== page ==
Worming the Mare & Foal. What you need to know.

What should you do about worming pregnant mares or a mare and foal? Worming mares and foals is important but also needs to be done carefully.

This post will help you discover what you need to do for your mare and foal.

Should you worm as normal or not?

I get asked this question a lot, so let me help you to make sure your mare and foal are not harmed by worms or wormers!

The quick answer is:

Pregnant and lactating mares need different treatment because there is a greater risk of infection.

There is also a risk of passing that infection onto the foal.

So, it is vital to check to make sure any product you use is suitable and licensed for mares in foal.

So what should you do?

While in foal:

During the period the mare is in foal, do regular worm counts every 8 – 10 weeks.

Test for tapeworm with an Equisal tapeworm test every six months.

The mare should be treated for the inhibited encysted small redworm over the winter months also, and Moxidectin is safe to use.

When Ready to foal:

3 – 4 weeks from her ‘due day’ worm the mare using an Ivermectin based wormer.

This will help prevent Threadworm (Strongyloides Westeri) being passed onto the foal from the Mare’s milk.

We want to prevent Threadworm because it causes chronic diarrhoea.

The parasite can also penetrate the horse’s skin and remain in the body tissue for some years.

It is worth noting, that healthy foals normally develop natural immunity at around six months of age.

After foaling:

A lactating mare should not be wormed for the first two weeks after giving birth.

If you suspect that your mare requires worming for any reason during this period, it MUST be under the guidance of your vet.

Foals are at huge risk from Ascarids (Roundworm) which can grow and reproduce at a rapid rate in an untreated foal.

Roundworm are a large, creamy white worm.  They grow up to 40cms in length, so they can present serious health risks to young foals.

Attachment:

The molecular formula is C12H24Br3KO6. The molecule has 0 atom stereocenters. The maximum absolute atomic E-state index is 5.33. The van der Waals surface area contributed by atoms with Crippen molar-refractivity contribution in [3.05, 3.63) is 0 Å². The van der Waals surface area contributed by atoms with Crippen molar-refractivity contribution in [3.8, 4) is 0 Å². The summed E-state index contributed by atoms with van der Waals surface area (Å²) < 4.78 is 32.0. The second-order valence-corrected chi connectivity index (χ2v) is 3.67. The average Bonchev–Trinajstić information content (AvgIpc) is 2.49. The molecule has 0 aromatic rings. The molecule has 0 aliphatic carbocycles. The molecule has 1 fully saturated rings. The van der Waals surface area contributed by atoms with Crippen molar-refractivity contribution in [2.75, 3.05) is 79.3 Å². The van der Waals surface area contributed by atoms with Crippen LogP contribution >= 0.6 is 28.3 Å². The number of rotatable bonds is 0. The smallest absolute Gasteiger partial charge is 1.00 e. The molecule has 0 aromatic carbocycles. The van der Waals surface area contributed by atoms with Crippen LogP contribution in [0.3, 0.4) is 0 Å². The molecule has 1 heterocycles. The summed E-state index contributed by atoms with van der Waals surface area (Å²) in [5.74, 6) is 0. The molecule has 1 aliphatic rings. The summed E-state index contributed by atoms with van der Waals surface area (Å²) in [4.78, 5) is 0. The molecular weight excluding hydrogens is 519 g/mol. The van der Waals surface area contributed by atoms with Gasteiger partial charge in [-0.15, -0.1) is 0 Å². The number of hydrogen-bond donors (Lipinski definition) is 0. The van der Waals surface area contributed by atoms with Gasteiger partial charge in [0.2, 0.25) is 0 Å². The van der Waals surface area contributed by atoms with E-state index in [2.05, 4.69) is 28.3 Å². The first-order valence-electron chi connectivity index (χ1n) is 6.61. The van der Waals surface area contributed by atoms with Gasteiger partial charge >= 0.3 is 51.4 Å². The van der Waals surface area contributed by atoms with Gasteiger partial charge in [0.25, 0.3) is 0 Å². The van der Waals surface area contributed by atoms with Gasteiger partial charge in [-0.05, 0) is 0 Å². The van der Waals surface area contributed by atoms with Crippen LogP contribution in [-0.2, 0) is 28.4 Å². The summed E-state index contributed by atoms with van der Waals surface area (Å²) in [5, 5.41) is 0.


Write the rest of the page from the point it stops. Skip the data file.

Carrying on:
The clinical signs of roundworm infestation are:

  • Poor weight gain
  • Unthriftiness
  • Pot Belly
  • Rough coat

It is important to understand that not all symptoms may be present, but any signs must be taken seriously. Because they will have a detrimental effect on the foal’s development.

Roundworm can also cause blockages in the intestine, leading to colic and possible ruptures of the gut. Whilst the migrating larvae cause coughing and respiratory damage through pulmonary hemorrhaging.

Foals at 4 – 8 Weeks Old

Worm your foal once it reaches four to eight weeks of age using a generous dose of a Fenbendazole based wormer i.e. Panacur Paste.

As it is difficult to find out the weight of a foal, do not be afraid to be generous, and always err on the side of caution and overestimate the weight of your foal. (It is worth noting that Fenbendazole has a very high safety margin, and you would have to overdose by 50 times the recommended amount to cause toxicity in horses).

Ivermectin based wormers have a known level of resistance to ascarids and are not recommended for the treatment of ascarids in foals.

As with Threadworm, a healthy foal will develop a natural immunity to Ascarids once they reach two years old. However, it is not unknown for them to be seen in older horses who have had a poor start in life.

As your Foal Grows

Going forward, it is important to worm count both your mare and foal throughout the first year of your foal’s life. 

We recommend worm counts for foals every month from the age of three months to a year.

Even a low burden of redworm must be treated to prevent disease in the young horse. (even though in older horses we would not do this).

Tapeworm has been observed in foals from the age of five months.

We recommend testing from 6 months of age for tapeworm.

Over the winter months also treat for inhibited encysted small redworm.

Worming mares and foals is important but doesn’t have to be complicated.

Should you have any questions, get in touch with Clare for further advice or reassurance that you have the correct regime in place.

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